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  • Interactive Interest-Based Negotiation Training for Managing Conflict in Isolated Confined Environments

    Paper number



    Dr. Jennifer Fleischer, United States, Duke University


    Dr. Jeff Ayton, Australia, Australian Antarctic Division


    Ms. Maree Riley, Australia, Australian Antarctic Division


    Prof. Kim Binsted, United States, University of Hawaii


    Mr. Devin Cowan, United States, Dartmouth College


    Ms. Abigail Fellows, United States


    Mr. Jeff Weiss, United States


    Dr. Jay Buckey, United States, Dartmouth Medical School



    Effective conflict resolution while maintaining positive interpersonal relationships is essential for successful long-duration space missions. Even in the best planned missions, disagreements inevitably arise between parties, and the ability to negotiate successfully while maintaining relationships is critical. Traditional positional bargaining can work for simple low-stakes transactions but does not prioritize ongoing relationships. Interest-based negotiation (IBN), where parties with competing interests and/or goals come together to create a mutually beneficial agreement, is crucial in these situations and is a skill we believe can be learned.
    Using a web-based, interactive-media-approach, we scripted, filmed, and programmed an IBN interactive training module. The module begins with a reference conflict between an ISS crew and ground control about an upcoming EVA. The reference conflict reveals the interests each party is trying to meet (the crew has lost trust in ground control due to a previous interaction and wants to move things slowly, while ground control is facing pressure from administration and wants to move ahead quickly) and shows a negotiation that goes badly. The mentor in the program provides instruction in why the negotiation went poorly and how to use IBN.  The user then has the opportunity to choose different responses in the negotiation and receives feedback from the mentor along the way.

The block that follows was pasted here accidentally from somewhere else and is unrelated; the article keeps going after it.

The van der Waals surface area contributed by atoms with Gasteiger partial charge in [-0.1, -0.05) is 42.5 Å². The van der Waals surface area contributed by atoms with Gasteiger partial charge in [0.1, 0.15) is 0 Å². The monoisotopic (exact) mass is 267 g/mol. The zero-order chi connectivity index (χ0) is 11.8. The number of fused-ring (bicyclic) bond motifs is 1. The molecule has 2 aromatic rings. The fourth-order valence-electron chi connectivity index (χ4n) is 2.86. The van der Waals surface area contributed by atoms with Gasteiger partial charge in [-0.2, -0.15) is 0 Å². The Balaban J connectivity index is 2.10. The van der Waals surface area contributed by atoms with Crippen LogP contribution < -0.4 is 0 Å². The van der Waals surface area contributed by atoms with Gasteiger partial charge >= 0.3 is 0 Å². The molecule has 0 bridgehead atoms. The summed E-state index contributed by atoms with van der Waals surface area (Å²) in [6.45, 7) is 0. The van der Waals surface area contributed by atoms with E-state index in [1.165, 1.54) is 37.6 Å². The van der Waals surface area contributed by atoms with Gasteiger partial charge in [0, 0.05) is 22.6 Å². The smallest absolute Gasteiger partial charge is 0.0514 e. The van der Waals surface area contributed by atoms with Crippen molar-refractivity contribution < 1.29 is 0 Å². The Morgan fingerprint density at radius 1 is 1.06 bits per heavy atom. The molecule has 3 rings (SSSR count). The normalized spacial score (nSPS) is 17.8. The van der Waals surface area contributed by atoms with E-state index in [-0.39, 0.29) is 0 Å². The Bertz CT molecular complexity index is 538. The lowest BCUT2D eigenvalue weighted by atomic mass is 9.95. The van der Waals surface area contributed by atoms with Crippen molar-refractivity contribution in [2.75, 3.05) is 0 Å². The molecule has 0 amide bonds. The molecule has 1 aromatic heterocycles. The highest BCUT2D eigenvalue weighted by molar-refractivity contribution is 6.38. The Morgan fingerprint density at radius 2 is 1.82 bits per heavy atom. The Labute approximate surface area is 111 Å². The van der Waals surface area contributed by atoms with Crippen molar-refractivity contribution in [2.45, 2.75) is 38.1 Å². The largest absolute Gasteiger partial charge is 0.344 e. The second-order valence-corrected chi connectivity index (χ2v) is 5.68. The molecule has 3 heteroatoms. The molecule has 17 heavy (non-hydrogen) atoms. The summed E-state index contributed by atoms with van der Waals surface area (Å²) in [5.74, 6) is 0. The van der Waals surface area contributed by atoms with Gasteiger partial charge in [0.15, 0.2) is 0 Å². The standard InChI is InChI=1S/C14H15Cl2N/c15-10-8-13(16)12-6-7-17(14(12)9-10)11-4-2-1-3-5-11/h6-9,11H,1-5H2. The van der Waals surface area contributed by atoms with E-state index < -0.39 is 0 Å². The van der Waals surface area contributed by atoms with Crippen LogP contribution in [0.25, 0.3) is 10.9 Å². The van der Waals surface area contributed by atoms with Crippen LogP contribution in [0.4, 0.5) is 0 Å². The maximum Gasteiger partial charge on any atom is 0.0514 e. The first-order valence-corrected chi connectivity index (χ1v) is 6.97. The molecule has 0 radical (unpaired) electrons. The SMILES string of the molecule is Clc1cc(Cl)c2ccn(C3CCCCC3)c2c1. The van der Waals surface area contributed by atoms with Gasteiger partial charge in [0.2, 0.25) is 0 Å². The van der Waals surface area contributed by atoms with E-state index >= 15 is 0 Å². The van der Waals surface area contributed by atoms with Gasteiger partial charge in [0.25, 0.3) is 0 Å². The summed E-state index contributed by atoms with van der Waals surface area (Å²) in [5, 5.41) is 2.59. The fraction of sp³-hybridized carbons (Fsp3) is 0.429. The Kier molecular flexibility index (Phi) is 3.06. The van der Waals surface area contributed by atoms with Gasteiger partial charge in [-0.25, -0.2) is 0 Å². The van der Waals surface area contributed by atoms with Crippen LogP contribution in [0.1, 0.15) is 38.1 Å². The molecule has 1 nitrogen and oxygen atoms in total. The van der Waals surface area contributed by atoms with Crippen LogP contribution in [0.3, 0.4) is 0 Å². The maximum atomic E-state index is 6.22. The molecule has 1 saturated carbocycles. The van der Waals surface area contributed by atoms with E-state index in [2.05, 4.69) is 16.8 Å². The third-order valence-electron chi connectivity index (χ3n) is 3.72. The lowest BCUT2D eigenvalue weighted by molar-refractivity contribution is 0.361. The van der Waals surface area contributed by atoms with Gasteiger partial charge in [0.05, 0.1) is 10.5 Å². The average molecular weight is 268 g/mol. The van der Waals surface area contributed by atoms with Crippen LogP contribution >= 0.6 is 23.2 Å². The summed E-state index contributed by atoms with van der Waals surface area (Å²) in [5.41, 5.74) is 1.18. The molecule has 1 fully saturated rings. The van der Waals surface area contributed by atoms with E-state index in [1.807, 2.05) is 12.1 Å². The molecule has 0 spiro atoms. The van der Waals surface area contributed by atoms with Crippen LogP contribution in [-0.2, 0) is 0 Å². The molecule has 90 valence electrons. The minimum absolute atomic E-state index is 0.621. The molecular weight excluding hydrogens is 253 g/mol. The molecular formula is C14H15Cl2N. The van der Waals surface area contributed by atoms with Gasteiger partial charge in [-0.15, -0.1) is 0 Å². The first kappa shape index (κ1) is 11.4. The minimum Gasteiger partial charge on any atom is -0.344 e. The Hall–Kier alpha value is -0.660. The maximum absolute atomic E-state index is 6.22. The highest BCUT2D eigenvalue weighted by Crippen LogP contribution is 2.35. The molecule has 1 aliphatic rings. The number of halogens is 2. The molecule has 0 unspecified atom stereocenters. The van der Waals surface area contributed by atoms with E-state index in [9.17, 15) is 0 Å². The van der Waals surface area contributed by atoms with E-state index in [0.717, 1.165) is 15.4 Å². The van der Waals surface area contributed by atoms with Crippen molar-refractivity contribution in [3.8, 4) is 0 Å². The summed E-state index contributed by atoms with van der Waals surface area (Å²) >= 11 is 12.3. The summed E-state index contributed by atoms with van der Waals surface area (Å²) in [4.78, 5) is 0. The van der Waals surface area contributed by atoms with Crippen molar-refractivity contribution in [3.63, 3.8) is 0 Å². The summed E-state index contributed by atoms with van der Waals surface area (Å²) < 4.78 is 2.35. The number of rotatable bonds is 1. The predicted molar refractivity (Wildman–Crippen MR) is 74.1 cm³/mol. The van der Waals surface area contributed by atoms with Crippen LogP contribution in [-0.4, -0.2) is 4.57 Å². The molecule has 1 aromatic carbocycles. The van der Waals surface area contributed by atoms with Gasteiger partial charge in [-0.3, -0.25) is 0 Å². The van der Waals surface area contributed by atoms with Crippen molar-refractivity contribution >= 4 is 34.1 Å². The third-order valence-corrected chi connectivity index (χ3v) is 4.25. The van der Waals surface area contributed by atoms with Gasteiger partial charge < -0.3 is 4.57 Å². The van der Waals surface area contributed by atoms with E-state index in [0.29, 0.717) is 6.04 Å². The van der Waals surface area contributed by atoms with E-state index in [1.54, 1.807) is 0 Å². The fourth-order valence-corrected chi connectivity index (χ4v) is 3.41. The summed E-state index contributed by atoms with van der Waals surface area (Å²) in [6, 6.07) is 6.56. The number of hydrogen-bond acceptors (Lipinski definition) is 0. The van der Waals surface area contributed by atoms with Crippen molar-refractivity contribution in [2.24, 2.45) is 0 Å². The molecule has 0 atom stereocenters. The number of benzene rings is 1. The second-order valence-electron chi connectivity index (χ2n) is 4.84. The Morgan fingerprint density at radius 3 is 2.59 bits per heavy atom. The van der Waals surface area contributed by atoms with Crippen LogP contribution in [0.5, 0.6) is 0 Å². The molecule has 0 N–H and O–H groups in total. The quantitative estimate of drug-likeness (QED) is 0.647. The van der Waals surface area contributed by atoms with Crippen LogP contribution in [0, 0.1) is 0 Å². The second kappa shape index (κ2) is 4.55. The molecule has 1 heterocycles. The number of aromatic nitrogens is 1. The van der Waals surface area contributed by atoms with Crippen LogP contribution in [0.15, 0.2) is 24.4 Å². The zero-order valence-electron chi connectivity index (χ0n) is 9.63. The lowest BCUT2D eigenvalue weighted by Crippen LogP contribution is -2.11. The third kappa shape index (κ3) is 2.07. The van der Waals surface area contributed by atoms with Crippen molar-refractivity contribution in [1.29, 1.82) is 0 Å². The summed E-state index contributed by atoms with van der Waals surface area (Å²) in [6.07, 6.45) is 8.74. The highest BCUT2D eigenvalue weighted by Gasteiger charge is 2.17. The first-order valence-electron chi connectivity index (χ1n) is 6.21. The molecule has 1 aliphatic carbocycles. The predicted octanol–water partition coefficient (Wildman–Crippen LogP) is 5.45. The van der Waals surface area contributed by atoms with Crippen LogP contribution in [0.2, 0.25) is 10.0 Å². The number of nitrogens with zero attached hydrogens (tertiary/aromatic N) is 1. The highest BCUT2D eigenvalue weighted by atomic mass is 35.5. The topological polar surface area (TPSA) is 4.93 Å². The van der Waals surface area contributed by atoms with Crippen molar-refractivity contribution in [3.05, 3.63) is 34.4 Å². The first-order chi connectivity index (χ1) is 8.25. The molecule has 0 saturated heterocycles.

This module was provided to 32 individuals with a variety of backgrounds for evaluation, including a subset of 9 subjects in isolated and confined environments (ICE) in the Australian Antarctic Program wintering research stations and the HI-SEAS Mars simulation. Feedback was collected through both free-response and numerical scaling (0/strongly disagree -$>$ 4/strongly agree). 97\% of participants found the activity valuable for learning about conflict management (defined by those who selected either somewhat agree or strongly agree), including 100\% of participants in the ICE subset (mode=3). 81\% of all participants found the module realistic (mode=4), including 67\% of ICE participants (mode=4). Most participants felt this would be valuable to new members of a team in an isolated and confined environment (88\% of all participants, mode=4; 56\% of ICE subset, mode=2). This module offers a self-directed, consistent approach to training about IBN, which is well received by users. The module could be useful for individuals in isolated and confined environments, as well as for anyone involved in a high-stakes negotiation where maintaining relationships over time is essential. Future work includes further evaluations in Antarctica and with other workgroups.
    Abstract document


    Manuscript document

    IAC-19,A1,1,11,x50513.pdf (🔒 authorized access only).

    To get the manuscript, please contact IAF Secretariat.